5. Helen-cathcart-bolder-int-list

    “Yes we do live in an ageist society – but it is changing. More people as they retire are staying active, you see older people out skiing, golfing, swimming and travelling. They aren’t lying around letting the world go by. Attitudes are changing but there is a definite cult of youth. My life motto? Be positive and never give in.”

  6. Pacman-int-list

    Prepare your mouse-clicking finger for what might be the best collaboration since Madonna, Britney and Christina Aguilera snogged live on stage – Google Maps has transformed into an interactive and completely playable version of Pac-Man, and it’s bloody brilliant. You can take the yellow-faced protagonist to your local high street, New York’s Time Square, or hop right over to Niagara Falls and run riot in those streets too. Basically, wherever Google can go, you can play.

  7. Wired-redesign-int-list

    Discussing the “treacherous tide” of the “constantly surging ocean” of the web last year, we looked at the brilliant UK redesign of Wired, a project that wowed pretty much everyone. Now, the US Wired site has also upped its game in its first redesign since 2007, aiming to “create a clean and gratifying experience” through a clutter-free site. We had a chat with editor-in-chief Scott Dadich about designing a site for some very, very digital-savvy readers.

  8. Posters-of-berlin-int-list

    Berlin is awash with incredible posters – in places pasted one on top of the other to the point where thick layers of colourful paper come peeling from lampposts and temporary walls – so it was really only a matter of time before a graphic design aficionado based there started photographing them to share with the rest of the world. Enter Posters of Berlin, a simple but effective blog designed to proclaim the design capabilities of the German city from the rooftops, placing the good, the brilliant and the very very bad all next to one another in a delightfully rich juxtaposition of aesthetics.

  9. David-james-uma-thurman-int-list

    Lucien Freud, Kate Moss, Joaquin Phoenix…it reads like that list of dream dinner party guests you have to reel out in awkward “getting to know you" games. But it’s more than that: this all-star list is just a sliver of the cast that creative director David James has worked with over the years. David has been creative director at AnOther Magazine for the past decade, creating iconic images with photographers including Craig McDean, Willy Vanderperre and Nick Knight. If you missed out on getting the mags IRL, don’t fret: today sees the launch of Everything that Matters – an online retrospective of David’s editorial work. It makes for a lovely little scroll, even if it does make us feel pretty old to think that the time that’s passed since 2005 is retrospective-worthy.

  10. Drake-whybray-int-1

    It took Simon Whybray and Rik Lomas all of 30 seconds (might be an exaggeration, but who’s counting?) to pick up on the freshly released mixtape that Drake dropped at midnight on Thursday, whose cover artwork was a scribbled “If You’re Reading This Its Too Late,” and to turn it into an interactive website which allows you to create your own Drizzy meme. And in accordance with with grammatical errors in the album’s title – Drake has no time for apostrophes – the site won’t allow you to use any, either. Cue whole Tumblrs full of slurs, chat-up lines and jokes in we’re assuming is his handwriting.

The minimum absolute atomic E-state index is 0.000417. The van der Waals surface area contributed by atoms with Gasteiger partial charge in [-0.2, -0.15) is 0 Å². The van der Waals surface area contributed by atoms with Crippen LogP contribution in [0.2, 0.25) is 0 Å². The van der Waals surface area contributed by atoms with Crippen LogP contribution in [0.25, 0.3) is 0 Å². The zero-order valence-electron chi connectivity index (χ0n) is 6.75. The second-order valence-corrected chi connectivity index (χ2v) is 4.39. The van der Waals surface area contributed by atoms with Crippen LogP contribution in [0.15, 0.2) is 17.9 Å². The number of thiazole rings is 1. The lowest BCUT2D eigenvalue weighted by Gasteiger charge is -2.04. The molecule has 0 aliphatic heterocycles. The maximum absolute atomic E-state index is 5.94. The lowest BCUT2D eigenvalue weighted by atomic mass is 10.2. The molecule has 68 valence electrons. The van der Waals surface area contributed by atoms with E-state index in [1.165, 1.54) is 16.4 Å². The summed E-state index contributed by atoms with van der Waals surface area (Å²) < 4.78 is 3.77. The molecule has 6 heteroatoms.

11. 1_500x325

    Back in 2006, three days before his death, rapper and producer J Dilla released Donuts – a now critically acclaimed album created almost entirely from his hospital bed. Now, nine years on, Amsterdam-based digital studio Cartelle Interactive has launched a rather nuts short film site called The Dilla Dimension in honour of the record, inviting users on a crazy interstellar journey through space, hip-hop and the internet. According to Cartelle Interactive, the film “tells the story of two sugarcoated souls and their psychedelic journey through outer space,” soundtracked by Donuts.

  12. Penguin-int-list

    Publishers are almost unique in that when it comes to their birthdays they give everybody else a gift, rather than demanding one themselves. Kind eh? Especially in the case of Penguin, which has announced that to celebrate its 80th birthday it will be launching a new range of 80 books, entitled Little Black Classics, to be sold for a mere 80p each. 80p, you cry! That’s madness! Well yes. And even more excitingly for some, the series is accompanied by a fun little interactive website, designed by freelance designer Mathieu Triay, which invites readers either to shake their phones or to drag the penguin across their screens in order to discover the titles and quotations from the books included. Whoever claimed that “you can’t teach an old dog new tricks” evidently has much to learn from the publishing house, which appears to be getting progressively more exciting with each passing year.

  13. Wesleyverhoeve-oneofmany-int-8-jess-denver

    I don’t mean to show off, but I’ve met quite a few Americans, and I often ask them about the creative scene in the USA. More specifically I’m interested in whether it’s possible to elucidate any recurring themes or general characteristics in such a huge, diverse country. Most of them, bluntly but politely, say that no, no it’s not. What a ridiculous question. Get out my car. So to study American creativity is actually to study its individual outposts, and that’s where Wesley Verhoeve’s One Of Many project comes in.